And thus it's 'Gus' for bear at Durham museum

Staff WriterSeptember 6, 2006 

  • The Museum of Life and Science is open Monday through Saturday, 10 a.m. to 5 p.m., and Sunday from noon to 5 p.m.

    Admission is $9.50 for adults, $7.50 for children ages 3 to 12, $8.50 seniors 65 or older or active military; free for children age two and younger.

    Durham County residents can get in for free every from 1 to 5 p.m. Wednesdays.

— Citizens of Durham, meet Gus.

Gus, 42 pounds of furry energy, is the Museum of Life and Science's newest black bear. He is a 6-month-old cub discovered earlier this year, lost and emaciated on a Virginia roadway. He weighed less than 10 pounds then, and of course, he had no name.

Soon after he arrived in Durham, museum officials set out to name him properly, offering up three possibilities and inviting the public to vote through an online contest. Of the 1,700 votes that came in, about 700 were "Gus" votes. The other finalists, "Woodrow" and "Briar," proved less popular.

So "Gus" it is. The name is a nod to Augusta County, Va., where he was found. For now, he is kept in his own animal habitat on the grounds of the museum's new "Explore the Wild" exhibit, where he grunts and sniffs and pads around in isolation. He will be introduced to the museum's three other black bears slowly. Soon, he'll meet Virginia, who at age 1-and-a-half is closest to his size. Once he grows to 100 pounds, he'll be big enough to frolic in the sprawling new bear sanctuary with Virginia; Mimi, age 3; and the old, wise Ursula, 15.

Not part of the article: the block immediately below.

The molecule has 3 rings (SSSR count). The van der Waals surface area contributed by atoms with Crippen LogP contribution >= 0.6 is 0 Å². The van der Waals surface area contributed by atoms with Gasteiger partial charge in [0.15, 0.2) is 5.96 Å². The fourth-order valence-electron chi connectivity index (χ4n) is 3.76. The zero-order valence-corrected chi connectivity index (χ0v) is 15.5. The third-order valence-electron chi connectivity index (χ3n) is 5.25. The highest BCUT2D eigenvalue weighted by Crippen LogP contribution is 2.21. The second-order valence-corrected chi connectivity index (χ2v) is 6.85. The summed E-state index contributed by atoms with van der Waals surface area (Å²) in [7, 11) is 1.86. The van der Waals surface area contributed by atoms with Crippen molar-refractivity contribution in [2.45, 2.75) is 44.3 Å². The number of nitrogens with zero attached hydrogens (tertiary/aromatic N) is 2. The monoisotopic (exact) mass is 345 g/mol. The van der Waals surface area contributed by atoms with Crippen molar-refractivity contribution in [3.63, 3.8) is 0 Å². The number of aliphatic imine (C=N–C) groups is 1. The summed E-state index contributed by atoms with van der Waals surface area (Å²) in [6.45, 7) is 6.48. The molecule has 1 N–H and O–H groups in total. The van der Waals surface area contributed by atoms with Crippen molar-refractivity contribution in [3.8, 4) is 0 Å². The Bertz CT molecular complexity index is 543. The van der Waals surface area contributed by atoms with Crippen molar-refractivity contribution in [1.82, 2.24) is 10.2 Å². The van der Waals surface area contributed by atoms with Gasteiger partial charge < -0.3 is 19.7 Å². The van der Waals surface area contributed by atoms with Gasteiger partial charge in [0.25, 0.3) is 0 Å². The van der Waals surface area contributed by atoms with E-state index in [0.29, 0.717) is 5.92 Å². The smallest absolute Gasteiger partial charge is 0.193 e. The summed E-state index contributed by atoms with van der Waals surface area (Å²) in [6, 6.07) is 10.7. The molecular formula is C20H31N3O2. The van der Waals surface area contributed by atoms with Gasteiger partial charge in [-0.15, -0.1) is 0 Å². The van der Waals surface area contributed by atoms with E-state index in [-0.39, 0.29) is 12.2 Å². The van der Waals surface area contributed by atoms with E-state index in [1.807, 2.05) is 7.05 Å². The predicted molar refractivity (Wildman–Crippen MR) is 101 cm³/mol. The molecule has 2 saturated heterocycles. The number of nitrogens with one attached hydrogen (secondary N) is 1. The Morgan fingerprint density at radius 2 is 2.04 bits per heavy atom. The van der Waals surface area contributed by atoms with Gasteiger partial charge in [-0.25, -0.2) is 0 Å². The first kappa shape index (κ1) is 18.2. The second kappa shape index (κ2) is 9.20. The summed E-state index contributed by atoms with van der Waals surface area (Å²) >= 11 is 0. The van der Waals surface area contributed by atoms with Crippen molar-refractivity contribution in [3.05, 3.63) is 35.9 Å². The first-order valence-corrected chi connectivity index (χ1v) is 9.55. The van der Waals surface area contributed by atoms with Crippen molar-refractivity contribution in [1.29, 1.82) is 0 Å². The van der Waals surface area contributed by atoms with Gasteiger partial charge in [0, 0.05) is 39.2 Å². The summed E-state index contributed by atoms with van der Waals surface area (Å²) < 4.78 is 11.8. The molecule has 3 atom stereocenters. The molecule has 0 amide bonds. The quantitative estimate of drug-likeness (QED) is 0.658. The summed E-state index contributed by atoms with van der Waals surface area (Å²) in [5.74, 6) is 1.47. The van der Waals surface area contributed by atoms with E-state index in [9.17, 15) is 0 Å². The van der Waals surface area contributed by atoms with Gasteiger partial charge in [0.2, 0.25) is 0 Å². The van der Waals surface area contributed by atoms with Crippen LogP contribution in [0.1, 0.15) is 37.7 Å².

Gus has been packing on about two pounds a week eating a special blend museum officials call "bear chow."

He'll probably like the new digs. "Explore the Wild" is a permanent exhibit with separate areas featuring lemurs, wolves and the four bears. Attendance is up significantly since the exhibit opened in May, officials say -- a 12 percent increase in August from the same month in 2005 -- and the bears are a prime draw. The fenced, one-acre habitat in a former rock quarry now features long, wide walkways where visitors can amble right down next to the bears. This is a change from the previous layout, which offered only an overhead view of the animals from a distant overlook.

"When you bring animals on the same level, you can appreciate a little more their similarities and differences and see what makes them tick," said Sherry Samuels, the museum's animal department director.

Staff writer Eric Ferreri can be reached at 956-2415 or

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